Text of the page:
KP: So about ten years had elapsed?
Urquhart: Yes, I taught piano at The Harlem School for the Arts for about ten years. I taught piano, theory, and composition. With time and experience, I had a better feel for the world and for myself. When you are working with someone like Leonard Bernstein, you have to have an identity or you will lose it. The genius is so seductive that you want to be a part of it. You have to have a sense of your own self or you won’t be able to do the job. Lenny needed strong people around him.
KP: What were your duties as his assistant?
Urquhart: Everything from marking parts (he would travel with his own set of orchestral parts) to making sure he showed up for rehearsals, to being tour manager - just doing pretty much anything he needed to have done. Copying music, discussing as a confidante how well a performance went - a little bit of everything.
KP: Did you actually live in his apartment?
Urquhart: No, no, I wouldn’t do that. I had my own life.
KP: So it was basically just a job.
Urquhart: Yes. On the road, it would be Harry, Craig, and Lenny. We would all live in the same hotel, but not in New York.
KP: So it wasn’t like in the middle of the night, he would ring a bell and you had to go running. It was the business end of things.
Urquhart: Yes, and it was an amazing experience.
KP: It must have been very difficult when his health started to fail.
Urquhart: It was a very tough time. Especially after he died.
KP: How did Leonard Bernstein influence your music?
Urquhart: At the beginning, he asked, “Which music do you resonate with?” and I told him the tonal music, and I think that really set me free. That’s how he influenced it, and he was very supportive of that aspect of it. He wrote a letter that talks about “the deceptive simplicity” of my music. It is tonally somewhat simple, but there is a profoundness and a depth to the music that he really believed in. He said that my music should not be confused with what is currently being termed “new age music.” To quote Lenny’s letter: “It has a deceptive simplicity and honesty that is rarely to be heard in contemporary writing. His tonal approach is not merely sincere, but genuinely moving with a private beauty of its own.” It’s a nice statement from Leonard Bernstein.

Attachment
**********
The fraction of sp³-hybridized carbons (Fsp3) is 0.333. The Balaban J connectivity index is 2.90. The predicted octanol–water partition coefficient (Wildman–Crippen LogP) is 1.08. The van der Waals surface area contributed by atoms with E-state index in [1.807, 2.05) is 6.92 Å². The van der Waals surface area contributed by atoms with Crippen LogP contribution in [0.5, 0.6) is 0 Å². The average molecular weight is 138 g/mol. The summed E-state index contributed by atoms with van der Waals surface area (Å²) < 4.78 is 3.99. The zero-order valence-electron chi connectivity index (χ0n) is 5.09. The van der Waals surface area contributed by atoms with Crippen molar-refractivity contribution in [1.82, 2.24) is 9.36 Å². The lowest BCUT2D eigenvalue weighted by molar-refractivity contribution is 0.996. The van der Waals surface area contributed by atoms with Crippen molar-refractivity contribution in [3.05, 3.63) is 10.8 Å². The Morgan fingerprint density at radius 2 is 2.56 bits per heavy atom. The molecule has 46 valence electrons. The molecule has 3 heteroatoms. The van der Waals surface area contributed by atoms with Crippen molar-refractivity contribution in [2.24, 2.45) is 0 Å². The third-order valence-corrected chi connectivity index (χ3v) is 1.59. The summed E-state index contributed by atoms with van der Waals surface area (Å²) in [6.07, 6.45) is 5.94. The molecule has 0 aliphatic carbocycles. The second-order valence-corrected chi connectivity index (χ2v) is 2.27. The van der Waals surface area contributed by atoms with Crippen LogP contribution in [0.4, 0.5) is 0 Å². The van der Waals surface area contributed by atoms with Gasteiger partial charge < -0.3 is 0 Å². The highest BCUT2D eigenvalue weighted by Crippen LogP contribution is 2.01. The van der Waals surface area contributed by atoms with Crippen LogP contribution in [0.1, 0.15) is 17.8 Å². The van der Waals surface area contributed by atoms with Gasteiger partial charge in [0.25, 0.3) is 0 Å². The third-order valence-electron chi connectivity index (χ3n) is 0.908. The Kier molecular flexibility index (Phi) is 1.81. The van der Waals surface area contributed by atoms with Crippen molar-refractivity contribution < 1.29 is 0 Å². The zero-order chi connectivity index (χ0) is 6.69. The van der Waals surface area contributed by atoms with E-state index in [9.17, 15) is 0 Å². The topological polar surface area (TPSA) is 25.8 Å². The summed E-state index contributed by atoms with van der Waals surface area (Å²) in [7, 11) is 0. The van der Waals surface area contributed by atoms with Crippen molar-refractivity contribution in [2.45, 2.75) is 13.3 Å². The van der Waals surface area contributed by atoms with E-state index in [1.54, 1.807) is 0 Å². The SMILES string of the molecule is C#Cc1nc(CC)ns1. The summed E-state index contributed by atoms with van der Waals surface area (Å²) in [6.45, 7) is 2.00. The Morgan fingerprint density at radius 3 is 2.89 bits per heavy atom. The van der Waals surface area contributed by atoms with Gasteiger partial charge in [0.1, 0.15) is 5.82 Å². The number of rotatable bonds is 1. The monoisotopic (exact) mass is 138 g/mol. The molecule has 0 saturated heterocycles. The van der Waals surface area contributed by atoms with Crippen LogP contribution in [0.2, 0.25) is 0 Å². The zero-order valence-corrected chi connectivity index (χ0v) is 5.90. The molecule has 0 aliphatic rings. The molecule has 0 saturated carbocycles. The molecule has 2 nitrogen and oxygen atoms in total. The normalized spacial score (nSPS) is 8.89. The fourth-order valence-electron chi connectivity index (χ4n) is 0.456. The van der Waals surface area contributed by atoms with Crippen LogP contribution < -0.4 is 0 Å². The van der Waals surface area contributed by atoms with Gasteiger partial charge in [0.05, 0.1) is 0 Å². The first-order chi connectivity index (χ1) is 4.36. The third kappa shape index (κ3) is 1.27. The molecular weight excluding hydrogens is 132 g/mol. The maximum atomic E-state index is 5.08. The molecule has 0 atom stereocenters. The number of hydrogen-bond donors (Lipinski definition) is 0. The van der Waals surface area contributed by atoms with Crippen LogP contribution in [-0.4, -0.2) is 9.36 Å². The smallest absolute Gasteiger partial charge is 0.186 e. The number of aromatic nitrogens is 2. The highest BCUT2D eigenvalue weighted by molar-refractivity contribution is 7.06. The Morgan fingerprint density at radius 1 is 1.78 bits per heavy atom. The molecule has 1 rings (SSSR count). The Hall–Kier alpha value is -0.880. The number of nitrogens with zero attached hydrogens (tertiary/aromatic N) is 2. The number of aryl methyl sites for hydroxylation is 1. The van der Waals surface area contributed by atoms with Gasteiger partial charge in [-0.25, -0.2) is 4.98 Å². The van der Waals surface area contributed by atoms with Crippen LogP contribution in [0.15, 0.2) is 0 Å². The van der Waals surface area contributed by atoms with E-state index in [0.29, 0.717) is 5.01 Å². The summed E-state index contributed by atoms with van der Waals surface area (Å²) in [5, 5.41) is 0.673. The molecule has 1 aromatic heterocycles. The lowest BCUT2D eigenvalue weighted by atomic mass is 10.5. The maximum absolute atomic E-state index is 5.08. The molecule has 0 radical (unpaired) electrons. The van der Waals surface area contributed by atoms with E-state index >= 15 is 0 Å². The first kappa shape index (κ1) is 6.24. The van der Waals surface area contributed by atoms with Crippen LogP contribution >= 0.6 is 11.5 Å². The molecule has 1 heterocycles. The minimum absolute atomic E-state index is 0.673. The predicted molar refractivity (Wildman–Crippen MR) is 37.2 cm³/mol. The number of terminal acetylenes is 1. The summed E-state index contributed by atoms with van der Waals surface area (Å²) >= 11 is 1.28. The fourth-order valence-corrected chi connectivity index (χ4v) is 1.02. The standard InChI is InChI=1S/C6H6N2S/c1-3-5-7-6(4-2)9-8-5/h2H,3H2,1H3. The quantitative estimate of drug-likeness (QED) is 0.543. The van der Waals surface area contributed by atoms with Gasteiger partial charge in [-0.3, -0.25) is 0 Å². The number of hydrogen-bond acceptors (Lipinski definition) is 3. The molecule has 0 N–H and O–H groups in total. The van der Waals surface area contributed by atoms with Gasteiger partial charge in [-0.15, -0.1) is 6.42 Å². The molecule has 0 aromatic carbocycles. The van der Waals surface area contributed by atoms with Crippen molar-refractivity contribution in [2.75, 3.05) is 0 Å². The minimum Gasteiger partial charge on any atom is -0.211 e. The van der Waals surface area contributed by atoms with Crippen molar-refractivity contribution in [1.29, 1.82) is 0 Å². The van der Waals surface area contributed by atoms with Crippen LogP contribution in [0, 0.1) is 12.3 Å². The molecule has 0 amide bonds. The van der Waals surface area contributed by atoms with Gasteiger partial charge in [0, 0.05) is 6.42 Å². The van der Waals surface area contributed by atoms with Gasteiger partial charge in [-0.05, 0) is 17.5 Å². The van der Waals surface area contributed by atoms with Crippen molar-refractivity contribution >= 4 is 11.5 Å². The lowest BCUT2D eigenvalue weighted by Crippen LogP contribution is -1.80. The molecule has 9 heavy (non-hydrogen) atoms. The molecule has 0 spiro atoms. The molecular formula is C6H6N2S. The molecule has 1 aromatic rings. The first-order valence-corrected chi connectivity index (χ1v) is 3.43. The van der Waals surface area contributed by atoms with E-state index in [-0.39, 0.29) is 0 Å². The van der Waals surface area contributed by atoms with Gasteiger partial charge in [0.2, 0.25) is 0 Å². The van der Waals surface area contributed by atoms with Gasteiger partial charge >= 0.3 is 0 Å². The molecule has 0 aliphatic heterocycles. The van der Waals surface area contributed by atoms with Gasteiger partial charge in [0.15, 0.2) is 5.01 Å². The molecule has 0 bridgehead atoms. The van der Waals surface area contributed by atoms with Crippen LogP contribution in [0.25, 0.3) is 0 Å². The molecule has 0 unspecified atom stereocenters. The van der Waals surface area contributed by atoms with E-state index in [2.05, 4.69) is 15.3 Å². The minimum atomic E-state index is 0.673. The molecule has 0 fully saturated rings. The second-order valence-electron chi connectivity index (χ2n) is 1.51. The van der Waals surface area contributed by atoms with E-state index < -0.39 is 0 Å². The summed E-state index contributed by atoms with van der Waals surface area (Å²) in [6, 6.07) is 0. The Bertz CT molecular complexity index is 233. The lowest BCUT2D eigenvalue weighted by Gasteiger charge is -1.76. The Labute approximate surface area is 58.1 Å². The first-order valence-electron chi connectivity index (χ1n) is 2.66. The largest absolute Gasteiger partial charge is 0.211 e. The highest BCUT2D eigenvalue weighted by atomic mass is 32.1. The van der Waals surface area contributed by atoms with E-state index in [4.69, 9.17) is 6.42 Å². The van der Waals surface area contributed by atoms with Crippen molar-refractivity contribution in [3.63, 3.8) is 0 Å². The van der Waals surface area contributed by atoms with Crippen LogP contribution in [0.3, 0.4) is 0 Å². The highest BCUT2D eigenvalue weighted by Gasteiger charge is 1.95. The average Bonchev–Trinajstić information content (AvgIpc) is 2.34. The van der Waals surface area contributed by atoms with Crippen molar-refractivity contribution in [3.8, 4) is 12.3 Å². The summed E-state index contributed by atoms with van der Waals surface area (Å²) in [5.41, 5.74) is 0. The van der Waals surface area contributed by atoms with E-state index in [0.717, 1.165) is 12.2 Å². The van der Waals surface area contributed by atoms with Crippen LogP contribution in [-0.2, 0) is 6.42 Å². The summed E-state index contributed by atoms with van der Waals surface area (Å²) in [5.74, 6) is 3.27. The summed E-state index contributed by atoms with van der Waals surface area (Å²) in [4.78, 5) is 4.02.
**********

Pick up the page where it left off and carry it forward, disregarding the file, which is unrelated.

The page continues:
KP: Who are some of your other influences?
Urquhart: Being a classically-trained pianist, I try to draw upon all of the history that I know. My “Klavierstucke” was almost an homage to Bach; my “Songs Without Words” obviously come from Mendelssohn. Debussy is one of my favorite composers - I think his writing is so skillful, and there is so much in it. I love Chopin, obviously, with my “Nocturnes”. Schumann is a great influence; I like to think of each of my albums as a complete work, sort of in a Schumann way. “Epitaphs and Portraits” is kind of a journey into the lives of the people I was memorializing. Writing that collection also helped me to grieve for Lenny. I was dealing with so much death around me, and to lose a mentor and a friend like Lenny was really devastating. I also love Joni Mitchell’s piano playing. And I thought Laura Nyro was a tremendous songwriter. I’ve also always really liked the music of Brian Eno, which is very atmospheric.
KP: Are there any other so-called new age pianist/composers that you listen to?
Urquhart: I used to listen to Keith Jarrett, but I don’t anymore. I like Philip Aaberg.
He’s one of my favorites, too!
Urquhart: I try to not listen to too many others because I don’t want to be influenced by them. I consider myself to be a very serious composer, but a lot of people in the “serious circles” haven’t taken my music seriously. Fortunately, I’m finding that it’s beginning to change. It takes a certain amount of guts to be as honest in writing music as I am.
KP: It sounds like you’re still very involved in the classical realm.
Urquhart: I am, but I definitely like all kinds of music. Lenny was the ultimate crossover artist. Was he a classical composer? Was he a Broadway composer? A jazz composer? I like to write mostly for the piano, and that limits the exposure you get. For me, the piano is the ultimate instrument.
KP: Are you still affiliated with the Bernstein family?
Urquhart: We’re very close. We’re all neighbors.
KP: How much of your music is dedicated to Leonard Bernstein?
Urquhart: “The Dream of Flight”is dedicated to Lenny.There are some songs that I dedicated to him as well. One of the new things that I recently recorded is called “Birthday Notes CULBCU.” I wrote Lenny a piece of music, and he did a five-bar variation of it, so it’s sort of a piece we wrote together, which was really fun. In Lenny’s last set of piano pieces, “Thirteen Anniversaries,” one of the pieces is titled “For Craig Urquhart.” It’s really a nice little piece - a good teaching piece.
KP: Along with composing for piano, you’re known as a composer of “art songs.” What, exactly, does that mean?